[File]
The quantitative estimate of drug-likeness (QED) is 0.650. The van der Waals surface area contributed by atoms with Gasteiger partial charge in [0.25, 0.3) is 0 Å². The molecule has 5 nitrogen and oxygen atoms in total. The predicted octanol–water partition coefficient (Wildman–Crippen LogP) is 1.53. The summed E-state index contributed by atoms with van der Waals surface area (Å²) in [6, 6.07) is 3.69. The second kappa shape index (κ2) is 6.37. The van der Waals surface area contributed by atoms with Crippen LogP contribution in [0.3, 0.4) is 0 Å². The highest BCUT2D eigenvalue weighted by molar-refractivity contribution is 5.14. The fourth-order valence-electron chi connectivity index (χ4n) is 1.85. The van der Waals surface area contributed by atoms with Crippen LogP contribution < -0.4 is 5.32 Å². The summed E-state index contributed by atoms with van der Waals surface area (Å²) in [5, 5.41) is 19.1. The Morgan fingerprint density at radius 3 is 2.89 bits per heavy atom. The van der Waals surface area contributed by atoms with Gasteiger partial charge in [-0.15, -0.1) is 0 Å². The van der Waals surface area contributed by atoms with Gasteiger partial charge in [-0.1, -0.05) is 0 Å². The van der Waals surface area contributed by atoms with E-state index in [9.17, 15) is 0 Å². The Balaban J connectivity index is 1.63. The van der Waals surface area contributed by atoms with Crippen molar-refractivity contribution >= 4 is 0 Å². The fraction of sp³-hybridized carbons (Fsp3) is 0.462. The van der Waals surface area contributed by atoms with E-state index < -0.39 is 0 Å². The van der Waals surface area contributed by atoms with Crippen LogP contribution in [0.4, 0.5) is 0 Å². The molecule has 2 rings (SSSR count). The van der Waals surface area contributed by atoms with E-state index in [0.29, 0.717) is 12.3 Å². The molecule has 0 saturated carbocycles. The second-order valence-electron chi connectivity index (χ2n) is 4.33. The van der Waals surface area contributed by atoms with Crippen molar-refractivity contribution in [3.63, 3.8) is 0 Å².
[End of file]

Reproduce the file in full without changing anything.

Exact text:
The quantitative estimate of drug-likeness (QED) is 0.650. The van der Waals surface area contributed by atoms with Gasteiger partial charge in [0.25, 0.3) is 0 Å². The molecule has 5 nitrogen and oxygen atoms in total. The predicted octanol–water partition coefficient (Wildman–Crippen LogP) is 1.53. The summed E-state index contributed by atoms with van der Waals surface area (Å²) in [6, 6.07) is 3.69. The second kappa shape index (κ2) is 6.37. The van der Waals surface area contributed by atoms with Crippen LogP contribution in [0.3, 0.4) is 0 Å². The highest BCUT2D eigenvalue weighted by molar-refractivity contribution is 5.14. The fourth-order valence-electron chi connectivity index (χ4n) is 1.85. The van der Waals surface area contributed by atoms with Crippen LogP contribution < -0.4 is 5.32 Å². The summed E-state index contributed by atoms with van der Waals surface area (Å²) in [5, 5.41) is 19.1. The Morgan fingerprint density at radius 3 is 2.89 bits per heavy atom. The van der Waals surface area contributed by atoms with Gasteiger partial charge in [-0.15, -0.1) is 0 Å². The van der Waals surface area contributed by atoms with Gasteiger partial charge in [-0.1, -0.05) is 0 Å². The van der Waals surface area contributed by atoms with E-state index in [9.17, 15) is 0 Å². The Balaban J connectivity index is 1.63. The van der Waals surface area contributed by atoms with Crippen molar-refractivity contribution >= 4 is 0 Å². The fraction of sp³-hybridized carbons (Fsp3) is 0.462. The van der Waals surface area contributed by atoms with E-state index < -0.39 is 0 Å². The van der Waals surface area contributed by atoms with Crippen LogP contribution in [0.4, 0.5) is 0 Å². The molecule has 2 rings (SSSR count). The van der Waals surface area contributed by atoms with E-state index in [0.29, 0.717) is 12.3 Å². The molecule has 0 saturated carbocycles. The second-order valence-electron chi connectivity index (χ2n) is 4.33. The van der Waals surface area contributed by atoms with Crippen molar-refractivity contribution in [3.63, 3.8) is 0 Å².